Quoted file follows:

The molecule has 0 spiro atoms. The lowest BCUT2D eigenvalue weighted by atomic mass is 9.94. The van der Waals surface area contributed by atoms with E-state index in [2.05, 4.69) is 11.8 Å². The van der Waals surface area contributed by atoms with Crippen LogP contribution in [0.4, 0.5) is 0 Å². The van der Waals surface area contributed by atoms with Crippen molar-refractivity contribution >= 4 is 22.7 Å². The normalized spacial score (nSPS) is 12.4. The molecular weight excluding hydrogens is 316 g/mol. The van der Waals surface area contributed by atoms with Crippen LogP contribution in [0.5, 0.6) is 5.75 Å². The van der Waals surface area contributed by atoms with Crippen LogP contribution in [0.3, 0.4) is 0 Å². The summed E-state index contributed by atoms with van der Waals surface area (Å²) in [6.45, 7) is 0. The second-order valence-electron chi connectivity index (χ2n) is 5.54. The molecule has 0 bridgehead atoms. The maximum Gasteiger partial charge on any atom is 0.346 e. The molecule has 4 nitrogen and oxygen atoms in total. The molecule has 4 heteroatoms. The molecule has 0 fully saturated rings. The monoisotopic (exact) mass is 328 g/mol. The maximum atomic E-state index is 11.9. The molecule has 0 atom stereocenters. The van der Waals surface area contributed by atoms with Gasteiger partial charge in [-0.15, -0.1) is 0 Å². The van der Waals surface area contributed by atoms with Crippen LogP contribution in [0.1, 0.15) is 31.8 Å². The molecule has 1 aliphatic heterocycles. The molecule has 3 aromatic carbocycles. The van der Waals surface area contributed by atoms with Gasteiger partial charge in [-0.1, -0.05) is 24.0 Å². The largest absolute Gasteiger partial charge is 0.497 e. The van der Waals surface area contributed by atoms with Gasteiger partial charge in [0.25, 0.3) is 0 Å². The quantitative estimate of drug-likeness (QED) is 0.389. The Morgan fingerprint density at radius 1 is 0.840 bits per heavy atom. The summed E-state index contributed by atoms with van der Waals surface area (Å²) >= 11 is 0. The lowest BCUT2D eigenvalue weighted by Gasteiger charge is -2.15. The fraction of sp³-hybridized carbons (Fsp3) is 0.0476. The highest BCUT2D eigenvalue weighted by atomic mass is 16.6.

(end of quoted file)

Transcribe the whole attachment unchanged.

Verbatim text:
The molecule has 0 spiro atoms. The lowest BCUT2D eigenvalue weighted by atomic mass is 9.94. The van der Waals surface area contributed by atoms with E-state index in [2.05, 4.69) is 11.8 Å². The van der Waals surface area contributed by atoms with Crippen LogP contribution in [0.4, 0.5) is 0 Å². The van der Waals surface area contributed by atoms with Crippen molar-refractivity contribution >= 4 is 22.7 Å². The normalized spacial score (nSPS) is 12.4. The molecular weight excluding hydrogens is 316 g/mol. The van der Waals surface area contributed by atoms with Crippen LogP contribution in [0.5, 0.6) is 5.75 Å². The van der Waals surface area contributed by atoms with Crippen LogP contribution in [0.3, 0.4) is 0 Å². The summed E-state index contributed by atoms with van der Waals surface area (Å²) in [6.45, 7) is 0. The second-order valence-electron chi connectivity index (χ2n) is 5.54. The molecule has 0 bridgehead atoms. The maximum Gasteiger partial charge on any atom is 0.346 e. The molecule has 4 nitrogen and oxygen atoms in total. The molecule has 4 heteroatoms. The molecule has 0 fully saturated rings. The monoisotopic (exact) mass is 328 g/mol. The maximum atomic E-state index is 11.9. The molecule has 0 atom stereocenters. The van der Waals surface area contributed by atoms with Gasteiger partial charge in [-0.15, -0.1) is 0 Å². The van der Waals surface area contributed by atoms with Crippen LogP contribution in [0.1, 0.15) is 31.8 Å². The molecule has 1 aliphatic heterocycles. The molecule has 3 aromatic carbocycles. The van der Waals surface area contributed by atoms with Gasteiger partial charge in [-0.1, -0.05) is 24.0 Å². The largest absolute Gasteiger partial charge is 0.497 e. The van der Waals surface area contributed by atoms with Gasteiger partial charge in [0.25, 0.3) is 0 Å². The quantitative estimate of drug-likeness (QED) is 0.389. The Morgan fingerprint density at radius 1 is 0.840 bits per heavy atom. The summed E-state index contributed by atoms with van der Waals surface area (Å²) >= 11 is 0. The lowest BCUT2D eigenvalue weighted by Gasteiger charge is -2.15. The fraction of sp³-hybridized carbons (Fsp3) is 0.0476. The highest BCUT2D eigenvalue weighted by atomic mass is 16.6.